I was fortunate to have heard it performed by the Chicago Symphony Orchestra conducted by Sir Georg Solti in the early 1970s.

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  5. This is not music to accompany death but a mourning song for a loved one’s departure. It is beyond great. Vocal versions of this song generally are far superior to instrumental versions.

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    1. Angeline: I thought about that sad song as I was writing the post. I do wish he were not blind. But if he’d been normal, perhaps he would be driving a cab in Rome today instead of singing.

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  6. A few years ago a well known Dallas musician, a drummer, died immediately after playing a solo on “The Saints Go Marchin In.” Musicians think about this sort of thing a lot. What tune do I want to be playing when I go? I always pray that it’s not Proud Mary, or Kansas City, or In The Mood. I really don’t want to drop dead on the bandstand. It’s a real mood killer for the customers.

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  7. Music? I hope I die in my sleep.

    My grandfather had the perfect death in my view. Though he wasn’t in great health, he wasn’t in terrible health either. One day after breakfast, he went to sit in his favorite arm chair, dozed off and never woke up.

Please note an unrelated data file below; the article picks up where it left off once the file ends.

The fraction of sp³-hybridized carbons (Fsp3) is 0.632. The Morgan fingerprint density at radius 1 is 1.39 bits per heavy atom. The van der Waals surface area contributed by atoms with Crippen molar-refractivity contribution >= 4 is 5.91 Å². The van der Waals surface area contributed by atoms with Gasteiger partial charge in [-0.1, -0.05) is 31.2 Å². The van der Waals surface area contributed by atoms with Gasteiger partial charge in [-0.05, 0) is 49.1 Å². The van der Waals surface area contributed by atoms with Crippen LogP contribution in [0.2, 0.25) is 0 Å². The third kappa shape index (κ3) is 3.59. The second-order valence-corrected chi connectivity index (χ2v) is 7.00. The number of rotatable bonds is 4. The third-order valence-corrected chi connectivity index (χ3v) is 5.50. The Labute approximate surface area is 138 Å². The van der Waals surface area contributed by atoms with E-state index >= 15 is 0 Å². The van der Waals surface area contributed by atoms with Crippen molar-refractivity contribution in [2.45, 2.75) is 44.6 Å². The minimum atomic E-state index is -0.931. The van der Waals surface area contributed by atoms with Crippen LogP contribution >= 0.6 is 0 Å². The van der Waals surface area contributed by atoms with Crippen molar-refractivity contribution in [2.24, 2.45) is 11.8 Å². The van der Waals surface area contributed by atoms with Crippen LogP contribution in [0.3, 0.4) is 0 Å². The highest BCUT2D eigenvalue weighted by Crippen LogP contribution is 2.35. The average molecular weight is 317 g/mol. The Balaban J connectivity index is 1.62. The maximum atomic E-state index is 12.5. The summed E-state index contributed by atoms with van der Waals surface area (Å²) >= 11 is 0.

That’s the way to go.

    The singing of the angels will be sufficient for me when I’ve crossed to the other side. I don’t need a soundtrack for the event.

    Saludos,

    Kim G
    Boston, MA
    Where time does seem to be hurtling past at an alarmingly increasing rate.

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    1. My parental grandfather died in his own bed after a brief bout with leukemia at the good old age of 92. He was asking for more ice cream when he died as my mom left for the kitchen to fetch his dessert. He died on his own terms, choosing to not be treated after one round of tranfusions. I remember that he said in his last tired and feverish days, which lasted a very short time, that he often felt he was between heaven and earth in his dreams, and he wasn’t sure where he was when the song came in the night, How Great Thou Art. Of course, that’s what was used at his funeral.

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      1. Laurie: Dying while waiting for a dish of ice cream at 92 sounds good. He sounds like he was a smart man. Opting out of endless cancer treatment at that age makes sense. Doing otherwise would have been nuts.

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  8. I am watching a series on Netflix from France, The Revenants, which translates as The Returned. A few dead people come back to their French village, and they seem quite normal, on the whole, and wholly unaware that they died some time ago. If you like to think on death, it’s a good series. Not too witchy, not too devilish, but quite delightfully morbid.

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    1. Laurie: Just found your comment languishing in the spam file. Got no idea why.

      Thanks for the Netflix tip. I’ll look for it. However, the Mexican Netflix does not have all shows available on the Gringo version and probably the other way around too. With luck, it will have this one. Delightfully morbid has appeal.

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      1. I liked it. I just finished the entire first season. However, the last episode went over to the dark side a bit too far for my tastes. C’est la vie. I understand/speak a bit of French so there was that appeal, too. 1/2 of the characters seemed to have names of dead relatives that are in my family so the morbidity of it was a notch more appealing in that regard, too.